Looking at it the other way around, everything starts to make sense. In reality, it allocates the two USB-A ports on the output panel, one USB-C port, and one USB-C retractable cable, all to the two rightmost USB-C sockets at the back.
Besides, two synchronous buck-boost circuits for two USB-C and a buck circuit for two USB-A are on the front.
Those USB-C sockets and other chips are on the back.
Two USB PD Sink controllers are from Hynetek. Model is HUSB238. They can control the output of two USB-C ports. And the output power can be up to 100W.
Two p-MOSFETs printed with 3419 are used for power supply control.
First, let's see the buck-boost circuit of 45W retractable cable. The synchronous buck-boost converter for the 45W retractable cable is from Ismartware. Model is SW3203. It integrates four MOSFETs and can be used for DC-DC conversion. It supports up to 6.85A and can provide up to 120W output power, and it adopts QFN-24 4x4mm package.
Here is all the information about the Ismartware SW3203.
Those four MOSFETs for synchronous buck-boost are from Excelliance MOS and adopt EDFN5 x 6 package.
30V, 4mΩ. Model is EMB04N03HR.
This is the synchronous buck-boost inductor.
The solid capacitor for input filtering is 220μF 16V.
And the solid capacitor for output filtering is 100μF 35V.
The protocol chip is also from Ismartware. Model is SW2303. It is highly integrated and can work with USB-A and USB-C. It also supports multiple mainstream fast-charging protocols.
Here is all the information about the Ismartware SW2303.
The output VBUS MOSFET is marked with B4052.
Then, let's see the buck-boost circuit of the other USB-C output port. The synchronous buck-boost converter is from Southchip, model SC8723, it integrates four MOSFETs and supports up to 3.5A.
Here is the buck-boost inductor. Two solid capacitors for input and output filtering are on both sides.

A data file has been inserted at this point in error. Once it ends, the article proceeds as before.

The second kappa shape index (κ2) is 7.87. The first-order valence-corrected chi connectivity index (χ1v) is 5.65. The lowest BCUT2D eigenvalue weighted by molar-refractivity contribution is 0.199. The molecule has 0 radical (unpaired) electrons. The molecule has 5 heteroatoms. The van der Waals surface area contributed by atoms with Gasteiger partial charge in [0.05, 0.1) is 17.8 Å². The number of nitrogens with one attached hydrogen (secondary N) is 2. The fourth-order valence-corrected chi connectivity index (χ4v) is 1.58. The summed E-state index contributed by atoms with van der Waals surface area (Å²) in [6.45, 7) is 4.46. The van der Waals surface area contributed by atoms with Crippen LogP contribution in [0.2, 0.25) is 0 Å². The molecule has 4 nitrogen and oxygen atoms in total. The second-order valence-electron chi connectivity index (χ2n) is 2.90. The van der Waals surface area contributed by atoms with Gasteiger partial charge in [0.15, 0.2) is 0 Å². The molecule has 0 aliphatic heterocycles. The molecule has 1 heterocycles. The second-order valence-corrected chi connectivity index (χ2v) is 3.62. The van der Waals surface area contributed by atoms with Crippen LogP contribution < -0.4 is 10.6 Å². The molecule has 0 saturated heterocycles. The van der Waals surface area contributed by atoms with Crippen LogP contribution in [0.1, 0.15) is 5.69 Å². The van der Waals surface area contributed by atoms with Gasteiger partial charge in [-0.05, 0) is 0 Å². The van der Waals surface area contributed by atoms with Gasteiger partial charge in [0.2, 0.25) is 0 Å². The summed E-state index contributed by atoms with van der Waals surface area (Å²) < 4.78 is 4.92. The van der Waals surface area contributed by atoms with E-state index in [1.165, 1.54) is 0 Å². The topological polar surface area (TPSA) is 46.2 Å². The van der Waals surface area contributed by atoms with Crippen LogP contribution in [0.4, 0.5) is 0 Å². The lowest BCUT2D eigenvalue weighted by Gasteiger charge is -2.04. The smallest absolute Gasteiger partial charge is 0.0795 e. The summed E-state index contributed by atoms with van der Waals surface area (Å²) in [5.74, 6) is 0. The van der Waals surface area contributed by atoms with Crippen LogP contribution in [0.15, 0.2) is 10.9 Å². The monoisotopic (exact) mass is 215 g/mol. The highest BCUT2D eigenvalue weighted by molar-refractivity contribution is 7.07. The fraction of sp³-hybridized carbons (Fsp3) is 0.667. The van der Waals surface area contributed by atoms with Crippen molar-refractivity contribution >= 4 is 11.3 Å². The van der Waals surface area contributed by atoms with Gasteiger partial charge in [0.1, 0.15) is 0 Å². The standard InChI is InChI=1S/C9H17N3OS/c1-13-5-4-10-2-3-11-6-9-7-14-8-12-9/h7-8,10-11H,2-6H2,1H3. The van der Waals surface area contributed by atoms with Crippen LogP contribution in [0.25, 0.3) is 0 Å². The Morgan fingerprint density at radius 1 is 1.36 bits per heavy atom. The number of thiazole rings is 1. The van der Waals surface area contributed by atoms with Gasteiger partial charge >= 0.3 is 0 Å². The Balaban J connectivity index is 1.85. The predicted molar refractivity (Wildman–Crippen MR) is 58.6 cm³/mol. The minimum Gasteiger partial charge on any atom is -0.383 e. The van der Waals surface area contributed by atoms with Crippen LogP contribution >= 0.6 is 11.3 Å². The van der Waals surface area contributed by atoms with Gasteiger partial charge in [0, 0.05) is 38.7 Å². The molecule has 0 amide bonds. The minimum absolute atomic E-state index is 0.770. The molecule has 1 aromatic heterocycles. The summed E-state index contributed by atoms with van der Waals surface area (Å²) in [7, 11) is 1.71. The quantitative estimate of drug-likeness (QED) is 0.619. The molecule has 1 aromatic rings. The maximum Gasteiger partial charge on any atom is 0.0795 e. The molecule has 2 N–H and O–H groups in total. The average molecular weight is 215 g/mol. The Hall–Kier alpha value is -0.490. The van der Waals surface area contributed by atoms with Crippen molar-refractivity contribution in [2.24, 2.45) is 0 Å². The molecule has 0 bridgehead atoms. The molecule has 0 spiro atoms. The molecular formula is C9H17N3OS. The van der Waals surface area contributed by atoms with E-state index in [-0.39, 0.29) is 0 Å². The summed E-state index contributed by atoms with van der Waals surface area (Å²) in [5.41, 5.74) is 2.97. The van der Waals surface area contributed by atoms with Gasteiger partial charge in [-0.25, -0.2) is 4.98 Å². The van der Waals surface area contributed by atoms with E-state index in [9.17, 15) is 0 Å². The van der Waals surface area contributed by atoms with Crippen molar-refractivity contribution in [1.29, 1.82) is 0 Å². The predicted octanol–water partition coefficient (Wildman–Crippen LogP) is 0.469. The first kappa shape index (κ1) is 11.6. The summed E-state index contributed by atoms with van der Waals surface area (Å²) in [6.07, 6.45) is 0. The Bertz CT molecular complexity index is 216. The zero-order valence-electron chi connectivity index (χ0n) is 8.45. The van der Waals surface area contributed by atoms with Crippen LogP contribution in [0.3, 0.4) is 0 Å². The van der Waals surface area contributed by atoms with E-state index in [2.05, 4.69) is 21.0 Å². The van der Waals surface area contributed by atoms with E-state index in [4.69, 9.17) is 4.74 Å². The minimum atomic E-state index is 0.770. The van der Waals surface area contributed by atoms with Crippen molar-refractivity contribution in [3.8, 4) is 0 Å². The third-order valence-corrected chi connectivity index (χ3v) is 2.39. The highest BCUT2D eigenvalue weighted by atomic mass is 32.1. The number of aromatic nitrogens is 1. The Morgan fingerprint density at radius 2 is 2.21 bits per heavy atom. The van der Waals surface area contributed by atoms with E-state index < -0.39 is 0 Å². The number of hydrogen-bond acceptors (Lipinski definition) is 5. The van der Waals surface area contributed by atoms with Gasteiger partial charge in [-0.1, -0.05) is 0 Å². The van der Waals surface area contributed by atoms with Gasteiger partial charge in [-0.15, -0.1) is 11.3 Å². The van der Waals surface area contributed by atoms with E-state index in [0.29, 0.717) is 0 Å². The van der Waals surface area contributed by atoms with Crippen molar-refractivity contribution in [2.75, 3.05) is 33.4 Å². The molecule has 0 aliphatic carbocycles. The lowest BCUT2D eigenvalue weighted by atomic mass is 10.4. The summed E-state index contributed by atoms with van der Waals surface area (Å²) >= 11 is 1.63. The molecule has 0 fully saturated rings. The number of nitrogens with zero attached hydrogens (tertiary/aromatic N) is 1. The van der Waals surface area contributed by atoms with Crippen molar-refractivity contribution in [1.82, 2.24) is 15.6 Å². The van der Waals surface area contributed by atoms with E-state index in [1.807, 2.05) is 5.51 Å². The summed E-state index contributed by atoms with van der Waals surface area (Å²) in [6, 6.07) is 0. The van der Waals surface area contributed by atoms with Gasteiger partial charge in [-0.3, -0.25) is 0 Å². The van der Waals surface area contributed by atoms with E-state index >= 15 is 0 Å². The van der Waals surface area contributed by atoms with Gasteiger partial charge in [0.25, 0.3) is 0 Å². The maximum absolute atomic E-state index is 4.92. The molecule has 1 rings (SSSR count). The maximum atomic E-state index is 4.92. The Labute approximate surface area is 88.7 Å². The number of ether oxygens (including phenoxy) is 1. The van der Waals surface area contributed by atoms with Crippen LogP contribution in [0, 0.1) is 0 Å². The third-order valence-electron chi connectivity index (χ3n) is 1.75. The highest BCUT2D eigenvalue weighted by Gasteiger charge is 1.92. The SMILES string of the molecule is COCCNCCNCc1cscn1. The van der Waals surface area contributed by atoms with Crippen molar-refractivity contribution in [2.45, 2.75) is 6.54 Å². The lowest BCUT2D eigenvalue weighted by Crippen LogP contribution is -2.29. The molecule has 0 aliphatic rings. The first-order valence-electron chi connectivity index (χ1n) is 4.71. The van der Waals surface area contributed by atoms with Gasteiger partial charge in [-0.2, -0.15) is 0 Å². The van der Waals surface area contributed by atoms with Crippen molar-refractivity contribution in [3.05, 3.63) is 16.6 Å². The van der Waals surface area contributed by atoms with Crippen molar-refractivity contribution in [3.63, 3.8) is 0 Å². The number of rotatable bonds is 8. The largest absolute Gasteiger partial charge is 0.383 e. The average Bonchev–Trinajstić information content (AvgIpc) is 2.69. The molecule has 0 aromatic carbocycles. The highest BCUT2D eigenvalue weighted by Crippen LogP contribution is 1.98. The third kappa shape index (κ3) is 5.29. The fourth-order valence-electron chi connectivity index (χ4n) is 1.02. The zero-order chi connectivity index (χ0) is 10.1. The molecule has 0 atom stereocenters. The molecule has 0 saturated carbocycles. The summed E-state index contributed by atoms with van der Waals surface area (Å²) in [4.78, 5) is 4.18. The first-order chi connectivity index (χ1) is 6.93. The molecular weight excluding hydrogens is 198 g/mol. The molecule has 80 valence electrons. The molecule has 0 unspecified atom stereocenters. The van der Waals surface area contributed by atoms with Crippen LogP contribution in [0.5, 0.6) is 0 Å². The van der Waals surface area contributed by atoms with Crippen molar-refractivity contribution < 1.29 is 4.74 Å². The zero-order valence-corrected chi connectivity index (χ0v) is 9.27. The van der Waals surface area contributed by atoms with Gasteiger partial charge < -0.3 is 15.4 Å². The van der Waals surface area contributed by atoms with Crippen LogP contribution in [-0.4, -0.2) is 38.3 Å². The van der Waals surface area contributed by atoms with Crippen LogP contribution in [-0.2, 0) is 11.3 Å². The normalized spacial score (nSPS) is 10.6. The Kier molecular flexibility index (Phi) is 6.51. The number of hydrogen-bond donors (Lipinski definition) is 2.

The protocol chip is the same as that used in the 45W retractable cable.
The output VBUS MOSFET is also the same.
This is the SMD power indicator light.
Finally, let's see the buck circuit for two USB-A ports. The buck converter for two USB-A ports is from Chengxinwei. Model is CX8855. It can be used for DC-DC conversion and supports constant voltage and constant current.
This is the buck inductor, wrapped in heat shrinkable tubing.
Here are the current sampling resistor and MOSFET for the output current detection of USB-A.
This chip marked with 10Dm8 can automatically identify USB-A ports and is from LOWPOWERSEMI.
The solid capacitor for input filtering is 220μF 16V.
Finally, the 32-bit MCU with an M0 core is from Chipsea and adopts QFN20 package. Model is CS32L010F8. It integrates 64KB FLASH memory and 4KB SRAM. The maximum operating frequency is 24MHz.
The 7533 voltage regulator is used to power the MCU.
Those metal contacts on the right small PCB are connected to the metal grooves on the left part. And the USB-C cable is connected to the USB-C connector on the main PCB.
Well, that's all components of this 45W expansion dock from Baseus for Tesla cars.
Summary of ChargerLAB
It brings two more USB-A ports to your Tesla car and exceeds the 27W charging limit. So you can fast charge more devices than before. And the retractable cable is very convenient for passengers in rear seat to charge their devices.
It can perfectly match your Tesla's center console. And the internal structure is relatively simple. Different output ports correspond to different buck-boost conversion circuits.